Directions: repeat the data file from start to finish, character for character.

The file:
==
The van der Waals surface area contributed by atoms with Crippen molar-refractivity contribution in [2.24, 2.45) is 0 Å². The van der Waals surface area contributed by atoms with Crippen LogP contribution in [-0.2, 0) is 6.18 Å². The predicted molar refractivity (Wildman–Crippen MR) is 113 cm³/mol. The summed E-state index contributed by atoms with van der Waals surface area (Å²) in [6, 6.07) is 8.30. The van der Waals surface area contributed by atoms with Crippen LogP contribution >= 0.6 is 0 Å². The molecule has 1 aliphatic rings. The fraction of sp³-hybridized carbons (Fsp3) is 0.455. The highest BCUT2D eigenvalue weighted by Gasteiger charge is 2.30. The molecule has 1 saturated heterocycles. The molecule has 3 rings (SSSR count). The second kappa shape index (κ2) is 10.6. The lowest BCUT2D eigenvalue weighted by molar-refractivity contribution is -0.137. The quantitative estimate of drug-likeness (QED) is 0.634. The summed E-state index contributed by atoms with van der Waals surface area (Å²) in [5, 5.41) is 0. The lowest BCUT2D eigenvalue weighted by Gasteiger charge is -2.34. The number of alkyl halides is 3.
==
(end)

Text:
The van der Waals surface area contributed by atoms with Crippen molar-refractivity contribution in [2.24, 2.45) is 0 Å². The van der Waals surface area contributed by atoms with Crippen LogP contribution in [-0.2, 0) is 6.18 Å². The predicted molar refractivity (Wildman–Crippen MR) is 113 cm³/mol. The summed E-state index contributed by atoms with van der Waals surface area (Å²) in [6, 6.07) is 8.30. The van der Waals surface area contributed by atoms with Crippen LogP contribution >= 0.6 is 0 Å². The molecule has 1 aliphatic rings. The fraction of sp³-hybridized carbons (Fsp3) is 0.455. The highest BCUT2D eigenvalue weighted by Gasteiger charge is 2.30. The molecule has 1 saturated heterocycles. The molecule has 3 rings (SSSR count). The second kappa shape index (κ2) is 10.6. The lowest BCUT2D eigenvalue weighted by molar-refractivity contribution is -0.137. The quantitative estimate of drug-likeness (QED) is 0.634. The summed E-state index contributed by atoms with van der Waals surface area (Å²) in [5, 5.41) is 0. The lowest BCUT2D eigenvalue weighted by Gasteiger charge is -2.34. The number of alkyl halides is 3.